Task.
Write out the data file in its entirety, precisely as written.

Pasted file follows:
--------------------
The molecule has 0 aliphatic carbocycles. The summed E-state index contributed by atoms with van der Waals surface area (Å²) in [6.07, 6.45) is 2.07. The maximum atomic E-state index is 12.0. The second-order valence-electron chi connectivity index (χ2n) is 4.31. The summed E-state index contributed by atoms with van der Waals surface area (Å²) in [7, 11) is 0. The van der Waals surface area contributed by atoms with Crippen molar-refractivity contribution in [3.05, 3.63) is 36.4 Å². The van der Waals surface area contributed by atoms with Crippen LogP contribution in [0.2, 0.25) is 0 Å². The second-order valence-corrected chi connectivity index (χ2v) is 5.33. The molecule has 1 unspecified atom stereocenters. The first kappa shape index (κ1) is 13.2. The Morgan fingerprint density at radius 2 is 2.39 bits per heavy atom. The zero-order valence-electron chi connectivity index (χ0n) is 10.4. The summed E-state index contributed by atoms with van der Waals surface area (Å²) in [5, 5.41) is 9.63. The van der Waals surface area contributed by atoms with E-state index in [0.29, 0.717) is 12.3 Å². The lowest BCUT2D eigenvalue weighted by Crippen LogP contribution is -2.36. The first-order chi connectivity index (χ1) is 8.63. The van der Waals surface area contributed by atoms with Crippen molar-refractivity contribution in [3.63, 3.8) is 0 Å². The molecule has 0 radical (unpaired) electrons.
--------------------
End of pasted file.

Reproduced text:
The molecule has 0 aliphatic carbocycles. The summed E-state index contributed by atoms with van der Waals surface area (Å²) in [6.07, 6.45) is 2.07. The maximum atomic E-state index is 12.0. The second-order valence-electron chi connectivity index (χ2n) is 4.31. The summed E-state index contributed by atoms with van der Waals surface area (Å²) in [7, 11) is 0. The van der Waals surface area contributed by atoms with Crippen molar-refractivity contribution in [3.05, 3.63) is 36.4 Å². The van der Waals surface area contributed by atoms with Crippen LogP contribution in [0.2, 0.25) is 0 Å². The second-order valence-corrected chi connectivity index (χ2v) is 5.33. The molecule has 1 unspecified atom stereocenters. The first kappa shape index (κ1) is 13.2. The Morgan fingerprint density at radius 2 is 2.39 bits per heavy atom. The zero-order valence-electron chi connectivity index (χ0n) is 10.4. The summed E-state index contributed by atoms with van der Waals surface area (Å²) in [5, 5.41) is 9.63. The van der Waals surface area contributed by atoms with E-state index in [0.29, 0.717) is 12.3 Å². The lowest BCUT2D eigenvalue weighted by Crippen LogP contribution is -2.36. The first-order chi connectivity index (χ1) is 8.63. The van der Waals surface area contributed by atoms with Crippen molar-refractivity contribution in [3.63, 3.8) is 0 Å². The molecule has 0 radical (unpaired) electrons.